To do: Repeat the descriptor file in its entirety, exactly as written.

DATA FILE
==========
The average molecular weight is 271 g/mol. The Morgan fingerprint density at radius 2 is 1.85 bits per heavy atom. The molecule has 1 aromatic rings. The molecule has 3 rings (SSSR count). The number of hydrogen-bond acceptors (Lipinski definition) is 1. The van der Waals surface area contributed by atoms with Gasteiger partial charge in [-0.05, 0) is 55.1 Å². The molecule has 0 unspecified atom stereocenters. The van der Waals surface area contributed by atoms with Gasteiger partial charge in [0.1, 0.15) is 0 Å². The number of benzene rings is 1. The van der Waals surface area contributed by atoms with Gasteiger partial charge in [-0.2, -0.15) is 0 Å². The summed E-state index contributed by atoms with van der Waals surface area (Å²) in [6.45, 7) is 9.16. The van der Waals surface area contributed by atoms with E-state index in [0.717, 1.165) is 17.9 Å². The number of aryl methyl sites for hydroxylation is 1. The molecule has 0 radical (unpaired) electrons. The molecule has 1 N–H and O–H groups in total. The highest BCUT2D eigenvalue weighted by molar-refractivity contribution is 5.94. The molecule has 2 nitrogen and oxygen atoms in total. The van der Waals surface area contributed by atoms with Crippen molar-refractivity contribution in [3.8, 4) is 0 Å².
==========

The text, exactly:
The average molecular weight is 271 g/mol. The Morgan fingerprint density at radius 2 is 1.85 bits per heavy atom. The molecule has 1 aromatic rings. The molecule has 3 rings (SSSR count). The number of hydrogen-bond acceptors (Lipinski definition) is 1. The van der Waals surface area contributed by atoms with Gasteiger partial charge in [-0.05, 0) is 55.1 Å². The molecule has 0 unspecified atom stereocenters. The van der Waals surface area contributed by atoms with Gasteiger partial charge in [0.1, 0.15) is 0 Å². The number of benzene rings is 1. The van der Waals surface area contributed by atoms with Gasteiger partial charge in [-0.2, -0.15) is 0 Å². The summed E-state index contributed by atoms with van der Waals surface area (Å²) in [6.45, 7) is 9.16. The van der Waals surface area contributed by atoms with E-state index in [0.717, 1.165) is 17.9 Å². The number of aryl methyl sites for hydroxylation is 1. The molecule has 0 radical (unpaired) electrons. The molecule has 1 N–H and O–H groups in total. The highest BCUT2D eigenvalue weighted by molar-refractivity contribution is 5.94. The molecule has 2 nitrogen and oxygen atoms in total. The van der Waals surface area contributed by atoms with Crippen molar-refractivity contribution in [3.8, 4) is 0 Å².